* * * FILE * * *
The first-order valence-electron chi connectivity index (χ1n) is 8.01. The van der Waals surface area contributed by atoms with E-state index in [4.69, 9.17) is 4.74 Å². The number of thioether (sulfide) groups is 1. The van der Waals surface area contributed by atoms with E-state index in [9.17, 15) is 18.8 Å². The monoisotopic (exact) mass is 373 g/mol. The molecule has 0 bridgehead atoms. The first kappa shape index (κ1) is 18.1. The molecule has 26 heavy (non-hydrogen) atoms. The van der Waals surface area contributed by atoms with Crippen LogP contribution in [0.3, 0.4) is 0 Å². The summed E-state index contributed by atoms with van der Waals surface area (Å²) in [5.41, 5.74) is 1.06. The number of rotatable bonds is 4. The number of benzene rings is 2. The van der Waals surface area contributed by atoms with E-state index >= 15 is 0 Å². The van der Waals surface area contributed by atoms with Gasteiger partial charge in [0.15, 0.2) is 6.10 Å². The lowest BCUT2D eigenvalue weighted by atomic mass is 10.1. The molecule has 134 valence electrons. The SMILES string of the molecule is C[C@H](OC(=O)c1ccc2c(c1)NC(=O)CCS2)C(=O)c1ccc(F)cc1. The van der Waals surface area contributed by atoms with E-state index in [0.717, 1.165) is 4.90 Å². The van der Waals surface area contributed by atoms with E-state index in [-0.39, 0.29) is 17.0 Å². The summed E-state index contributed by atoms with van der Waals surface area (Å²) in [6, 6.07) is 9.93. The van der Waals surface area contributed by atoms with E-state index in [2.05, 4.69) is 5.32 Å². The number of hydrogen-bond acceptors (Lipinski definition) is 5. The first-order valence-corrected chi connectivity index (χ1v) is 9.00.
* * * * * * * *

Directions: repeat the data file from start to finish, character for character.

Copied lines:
The first-order valence-electron chi connectivity index (χ1n) is 8.01. The van der Waals surface area contributed by atoms with E-state index in [4.69, 9.17) is 4.74 Å². The number of thioether (sulfide) groups is 1. The van der Waals surface area contributed by atoms with E-state index in [9.17, 15) is 18.8 Å². The monoisotopic (exact) mass is 373 g/mol. The molecule has 0 bridgehead atoms. The first kappa shape index (κ1) is 18.1. The molecule has 26 heavy (non-hydrogen) atoms. The van der Waals surface area contributed by atoms with Crippen LogP contribution in [0.3, 0.4) is 0 Å². The summed E-state index contributed by atoms with van der Waals surface area (Å²) in [5.41, 5.74) is 1.06. The number of rotatable bonds is 4. The number of benzene rings is 2. The van der Waals surface area contributed by atoms with E-state index >= 15 is 0 Å². The van der Waals surface area contributed by atoms with Gasteiger partial charge in [0.15, 0.2) is 6.10 Å². The lowest BCUT2D eigenvalue weighted by atomic mass is 10.1. The molecule has 134 valence electrons. The SMILES string of the molecule is C[C@H](OC(=O)c1ccc2c(c1)NC(=O)CCS2)C(=O)c1ccc(F)cc1. The van der Waals surface area contributed by atoms with E-state index in [0.717, 1.165) is 4.90 Å². The van der Waals surface area contributed by atoms with E-state index in [-0.39, 0.29) is 17.0 Å². The summed E-state index contributed by atoms with van der Waals surface area (Å²) in [6, 6.07) is 9.93. The van der Waals surface area contributed by atoms with E-state index in [2.05, 4.69) is 5.32 Å². The number of hydrogen-bond acceptors (Lipinski definition) is 5. The first-order valence-corrected chi connectivity index (χ1v) is 9.00.